In the midst of composing his fifth opera, The Maid of Orléans, in 1879, Tchaikovsky wrote to his brother Modest, “If this opera won’t be a masterpiece in general, it will be my masterpiece!” Popular with the public but disparaged by critics and his fellow musicians, Tchaikovsky nurtured a great affection for this problem child, tinkered with it, and contemplated a wholesale revision of the final two acts throughout the last years of his life.

Kate Aldrich © Kathy Wittman
Kate Aldrich
© Kathy Wittman

But the major problem with the opera was always his librettist: himself. Tchaikovsky used the same source as Verdi 35 years earlier for the bulk of his libretto, Schiller’s Die Jungfrau von Orléans in a Russian translation by Vasily Zhukovsky, but interpolated material from a 1873 play by Jules Barbier, from Auguste Mermet’s libretto for his 1876 opera based on Barbier, and from Henri Mallon’s 1879 biography. The result is a narrative quilt in which several of the panels are dull or threadbare and the drama stalls thanks to scenes extraneous to the action. The musical invention rarely flags, compensating in part for narrative flaws and murky motivations, but there are scenes, melodically ravishing though they may be, which could easily be excised. For example, the concision and momentum of the first act dissipates as the second opens with three dances, then a prolonged scene for Charles VII, his beloved, Agnès Sorel, and Dunois keeping Joan and her story off-stage much too long. And the introduction of Lionel, the Burgundian traitor from Schiller whom Joan spares then falls in love with, seems perfunctory for a character who triggers the opera’s denouement.

Still, a case can be made for Tchaikovsky’s attempt to write a Russian grand opéra, if a formidable cast and chorus, a top-notch orchestra, and a sensitive conductor take it up. Odyssey Opera was fortunate to have all four on hand for the concert performance which opened its fifth season. Joan was originally written for a dramatic soprano. A year after the work’s première, the directorate of the St Petersburg theaters asked Tchaikovsky to rewrite the role for a mezzo. Keys may have changed but the dramatic and vocal burden remained substantial. Kate Aldrich had the color, warmth and range to limn Joan’s strength and determination, rapt mysticism, and her doubts and inner conflicts, plus the power to be heard even in the most exuberant ensembles. The chorus of angels in Act 1 and after sang from the back of the balcony. Aldrich often fixed her gazed in that direction during crucial moments throughout the opera. She sang the first act in luminous, virginal white, changed to an armor-like gown of metallic black for the next two and a half acts, and made her final appearance, for her execution, barefoot and in a silver grey shift.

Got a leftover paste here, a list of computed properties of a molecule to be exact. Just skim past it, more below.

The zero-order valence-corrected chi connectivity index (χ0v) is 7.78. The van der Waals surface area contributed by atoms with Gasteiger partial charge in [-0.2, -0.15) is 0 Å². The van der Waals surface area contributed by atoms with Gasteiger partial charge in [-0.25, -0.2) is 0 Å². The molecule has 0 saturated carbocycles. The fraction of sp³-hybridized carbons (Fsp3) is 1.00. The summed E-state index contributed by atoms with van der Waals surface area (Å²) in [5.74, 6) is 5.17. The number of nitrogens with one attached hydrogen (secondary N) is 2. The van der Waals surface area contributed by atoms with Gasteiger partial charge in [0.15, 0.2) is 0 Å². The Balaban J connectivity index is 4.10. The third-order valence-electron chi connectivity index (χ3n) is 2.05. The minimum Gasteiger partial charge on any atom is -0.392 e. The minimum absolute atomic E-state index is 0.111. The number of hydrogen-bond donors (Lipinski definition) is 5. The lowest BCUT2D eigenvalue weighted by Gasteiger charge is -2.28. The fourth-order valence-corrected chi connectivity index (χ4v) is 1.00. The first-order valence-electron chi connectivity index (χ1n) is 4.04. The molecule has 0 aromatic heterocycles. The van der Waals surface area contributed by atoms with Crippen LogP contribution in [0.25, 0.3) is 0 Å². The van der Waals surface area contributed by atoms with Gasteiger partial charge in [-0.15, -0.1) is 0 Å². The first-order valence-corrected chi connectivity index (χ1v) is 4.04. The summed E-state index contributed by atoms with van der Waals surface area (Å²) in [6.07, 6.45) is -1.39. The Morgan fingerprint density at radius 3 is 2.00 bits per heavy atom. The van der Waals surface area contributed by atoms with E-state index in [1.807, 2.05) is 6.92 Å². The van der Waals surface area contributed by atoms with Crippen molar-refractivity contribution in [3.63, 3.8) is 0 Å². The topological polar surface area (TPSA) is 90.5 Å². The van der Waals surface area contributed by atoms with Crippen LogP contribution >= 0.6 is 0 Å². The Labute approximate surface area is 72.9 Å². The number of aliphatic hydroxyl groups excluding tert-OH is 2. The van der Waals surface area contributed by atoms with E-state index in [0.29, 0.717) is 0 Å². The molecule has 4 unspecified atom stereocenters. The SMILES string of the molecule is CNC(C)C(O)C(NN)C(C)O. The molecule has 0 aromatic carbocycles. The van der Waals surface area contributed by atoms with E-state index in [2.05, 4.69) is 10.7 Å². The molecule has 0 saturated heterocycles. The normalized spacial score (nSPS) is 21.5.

The remainder of the roles were so strongly cast that several singers in lesser roles, like the ever reliable Yeghishe Manucharyan, David Salsbery Frye (displaying the best pronunciation and diction amongst the non-Slavs in the cast), and Erica Petrocelli, could have easily assumed the primary roles in their fachs. Petrocelli in particular evidenced the makings of a future Joan in her Agnès. Notable for sonority and authority were Kevin Ray’s Charles VII, Mikhail Svetlov’s Archbishop, David Kravitz’s Dunois, and Kevin Thompson’s imposing and eminently hissable Thibaut, a father so blinded by zealotry he grievously misjudges his daughter and condemns her to her doom. Lionel, a role short but intense, enters the scene at a fever pitch which rarely subsides. Even his love duet with Joan is emotionally charged. Aleksey Bogdanov’s ringing high baritone typified the bold warrior, casting an ardent glow on Aldrich’s dark timbre in their duets.

Gil Rose and his orchestra played with precision, finesse, and boundless energy. Their total immersion in the score made Tchaikovsky’s many orchestral effects count, the final scene in particular with flickering flames rising from the flute joined by tongues of fire from skirling strings, all over the relentless systolic pulse of the timpani, as Joan’s pyre flared to life and conventional fire music assumed the form of a death march.

Joan of Arc and The Hundred Year’s War are the unifying themes for Odyssey’s fifth season ending in April with the other Schiller-based Joan opera, Verdi’s Giovanna d’Arco. With The Maid of Orléans, they have set a high bar for the operas to follow.